Ohio State President Michael Drake did the twist and sang at Ross Heart Hospital as part of a discussion about music during the Civil Rights era.
“I think all of us are moved by music, and we get to hear people communicate things (through music) that are meaningful to us in ways that resonate for years to come,” Drake said in an interview with The Lantern at the event.
Drake gave his keynote speech at the hospital’s annual Black History Month event on Tuesday, which this year was called “Reaching for the Top: Music of the Civil Rights Era.”
With an interactive presentation drawn from a former class he taught at University of California-Irvine, Drake took the audience through decades of black music culture, from slave songs of the 1800s, to love songs of the 1950s and resistance songs of the 1960s.
However, black music and white music were sometimes exactly the same, Drake said. In the 1950s, identical songs with slight rhythmic differences would be classified as rock ’n’ roll when sung by white people, but as “race music,” or R&B, when sung by black people.
Drake said the 1960s began changing pop music culture, from singing about teenage love experiences to expressing distaste about race issues in the U.S.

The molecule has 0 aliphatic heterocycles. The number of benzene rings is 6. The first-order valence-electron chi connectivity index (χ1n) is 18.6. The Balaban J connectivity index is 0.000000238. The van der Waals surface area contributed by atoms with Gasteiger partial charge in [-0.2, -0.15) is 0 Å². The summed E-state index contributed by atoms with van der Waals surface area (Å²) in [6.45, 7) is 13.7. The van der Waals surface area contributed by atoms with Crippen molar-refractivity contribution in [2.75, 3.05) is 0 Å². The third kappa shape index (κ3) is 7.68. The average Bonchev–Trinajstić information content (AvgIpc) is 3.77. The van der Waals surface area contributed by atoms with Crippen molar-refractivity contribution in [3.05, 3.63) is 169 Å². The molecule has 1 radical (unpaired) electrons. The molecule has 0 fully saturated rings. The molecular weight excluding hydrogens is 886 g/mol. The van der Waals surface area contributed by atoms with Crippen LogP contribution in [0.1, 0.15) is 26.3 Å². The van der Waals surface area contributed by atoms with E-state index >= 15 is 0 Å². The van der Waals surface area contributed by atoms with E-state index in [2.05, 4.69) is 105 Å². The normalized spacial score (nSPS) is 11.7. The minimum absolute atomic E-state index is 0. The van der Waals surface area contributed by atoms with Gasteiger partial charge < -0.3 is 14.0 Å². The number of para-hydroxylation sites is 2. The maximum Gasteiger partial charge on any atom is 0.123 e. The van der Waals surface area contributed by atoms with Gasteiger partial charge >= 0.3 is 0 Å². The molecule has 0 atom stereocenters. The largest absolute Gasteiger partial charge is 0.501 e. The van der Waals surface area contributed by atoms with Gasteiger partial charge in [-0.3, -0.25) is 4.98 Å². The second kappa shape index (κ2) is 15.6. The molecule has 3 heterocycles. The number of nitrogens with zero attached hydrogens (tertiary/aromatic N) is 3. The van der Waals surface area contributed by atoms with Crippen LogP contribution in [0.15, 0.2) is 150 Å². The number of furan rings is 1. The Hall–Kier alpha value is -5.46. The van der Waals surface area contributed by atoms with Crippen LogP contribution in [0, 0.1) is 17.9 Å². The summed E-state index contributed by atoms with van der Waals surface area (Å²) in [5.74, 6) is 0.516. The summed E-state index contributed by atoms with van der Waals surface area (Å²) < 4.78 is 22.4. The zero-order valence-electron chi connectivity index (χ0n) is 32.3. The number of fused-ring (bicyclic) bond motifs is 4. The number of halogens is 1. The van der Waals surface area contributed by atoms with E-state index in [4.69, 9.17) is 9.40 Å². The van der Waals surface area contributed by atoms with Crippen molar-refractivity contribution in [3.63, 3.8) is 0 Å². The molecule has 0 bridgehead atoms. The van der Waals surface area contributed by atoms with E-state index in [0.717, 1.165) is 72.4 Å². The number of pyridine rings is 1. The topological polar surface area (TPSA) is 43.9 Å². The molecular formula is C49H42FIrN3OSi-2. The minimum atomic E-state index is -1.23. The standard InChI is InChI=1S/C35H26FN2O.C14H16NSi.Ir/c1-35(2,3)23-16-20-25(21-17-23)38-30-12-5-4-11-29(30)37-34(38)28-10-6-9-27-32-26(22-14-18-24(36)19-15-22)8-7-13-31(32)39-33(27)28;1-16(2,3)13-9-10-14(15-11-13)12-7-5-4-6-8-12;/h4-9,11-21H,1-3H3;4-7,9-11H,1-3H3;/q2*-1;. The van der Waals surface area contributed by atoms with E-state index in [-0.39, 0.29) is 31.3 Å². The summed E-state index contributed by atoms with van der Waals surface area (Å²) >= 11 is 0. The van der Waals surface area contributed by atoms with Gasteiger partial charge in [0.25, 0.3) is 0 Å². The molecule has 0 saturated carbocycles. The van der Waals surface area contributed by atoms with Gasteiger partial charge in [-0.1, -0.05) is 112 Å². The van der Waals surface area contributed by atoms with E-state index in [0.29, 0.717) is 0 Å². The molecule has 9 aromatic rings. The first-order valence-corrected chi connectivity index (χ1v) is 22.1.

Drake highlighted Pete Seeger, Bob Dylan, The Beatles and The Freedom Singers as some of the key musicians that sang against oppression. Some of the songs were sung during marches and protests of the Civil Rights Movement.
“The arts came from the philosophical, political and social circumstances of the artist,” Drake said. “It allows us to connect with how people were feeling and behaving.”
Motown was one of the first genres to form a bridge between whites and blacks, with music that was appropriate and applicable to both races, Drake said.
He analyzed various aspects of the music he presented to the audience, from the tone artists used to the instruments they played.
In fact, one of the event coordinators said the idea to focus on music at the event was Drake’s.
“Music is a passion of (Drake’s),” said Diane Gordon, administrative director of operations at University Hospital East and one of the coordinators of the event.
Quinn Capers, associate dean in medicine administration at the Wexner Medical Center, said music is a wonderful way to reflect upon society.
“(Drake) did a masterful job of taking us through a couple of decades,” Capers said. “The more we learn about each other, the more we respect each other, the more powerful we will all be as a country and in medicine. I’m empowered to save lives when I know more about different cultures and different religions and different ethnicities.”